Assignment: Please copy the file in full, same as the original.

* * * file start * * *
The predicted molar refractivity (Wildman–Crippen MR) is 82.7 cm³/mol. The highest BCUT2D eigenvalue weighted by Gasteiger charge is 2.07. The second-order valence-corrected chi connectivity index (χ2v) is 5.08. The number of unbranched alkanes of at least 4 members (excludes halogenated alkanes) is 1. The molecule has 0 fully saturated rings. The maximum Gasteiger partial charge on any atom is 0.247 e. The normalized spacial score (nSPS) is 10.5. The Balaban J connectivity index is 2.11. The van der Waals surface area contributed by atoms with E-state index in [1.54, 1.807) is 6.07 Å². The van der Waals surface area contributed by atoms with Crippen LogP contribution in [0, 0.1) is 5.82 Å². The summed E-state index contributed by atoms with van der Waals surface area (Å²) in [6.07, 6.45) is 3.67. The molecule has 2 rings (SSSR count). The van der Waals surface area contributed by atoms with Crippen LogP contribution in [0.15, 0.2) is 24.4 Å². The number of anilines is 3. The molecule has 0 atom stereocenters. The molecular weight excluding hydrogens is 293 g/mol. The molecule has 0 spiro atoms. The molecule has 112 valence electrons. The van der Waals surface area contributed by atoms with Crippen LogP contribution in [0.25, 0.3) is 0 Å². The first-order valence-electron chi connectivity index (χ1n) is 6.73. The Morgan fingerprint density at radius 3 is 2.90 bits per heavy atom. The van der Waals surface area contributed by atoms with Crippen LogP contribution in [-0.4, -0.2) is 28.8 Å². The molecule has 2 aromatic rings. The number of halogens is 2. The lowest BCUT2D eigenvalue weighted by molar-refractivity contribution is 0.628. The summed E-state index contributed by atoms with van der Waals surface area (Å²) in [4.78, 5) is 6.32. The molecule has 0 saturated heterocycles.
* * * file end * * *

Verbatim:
The predicted molar refractivity (Wildman–Crippen MR) is 82.7 cm³/mol. The highest BCUT2D eigenvalue weighted by Gasteiger charge is 2.07. The second-order valence-corrected chi connectivity index (χ2v) is 5.08. The number of unbranched alkanes of at least 4 members (excludes halogenated alkanes) is 1. The molecule has 0 fully saturated rings. The maximum Gasteiger partial charge on any atom is 0.247 e. The normalized spacial score (nSPS) is 10.5. The Balaban J connectivity index is 2.11. The van der Waals surface area contributed by atoms with E-state index in [1.54, 1.807) is 6.07 Å². The van der Waals surface area contributed by atoms with Crippen LogP contribution in [0, 0.1) is 5.82 Å². The summed E-state index contributed by atoms with van der Waals surface area (Å²) in [6.07, 6.45) is 3.67. The molecule has 2 rings (SSSR count). The van der Waals surface area contributed by atoms with Crippen LogP contribution in [0.15, 0.2) is 24.4 Å². The number of anilines is 3. The molecule has 0 atom stereocenters. The molecular weight excluding hydrogens is 293 g/mol. The molecule has 0 spiro atoms. The molecule has 112 valence electrons. The van der Waals surface area contributed by atoms with Crippen LogP contribution in [0.25, 0.3) is 0 Å². The first-order valence-electron chi connectivity index (χ1n) is 6.73. The Morgan fingerprint density at radius 3 is 2.90 bits per heavy atom. The van der Waals surface area contributed by atoms with Crippen LogP contribution in [-0.4, -0.2) is 28.8 Å². The molecule has 2 aromatic rings. The number of halogens is 2. The lowest BCUT2D eigenvalue weighted by molar-refractivity contribution is 0.628. The summed E-state index contributed by atoms with van der Waals surface area (Å²) in [4.78, 5) is 6.32. The molecule has 0 saturated heterocycles.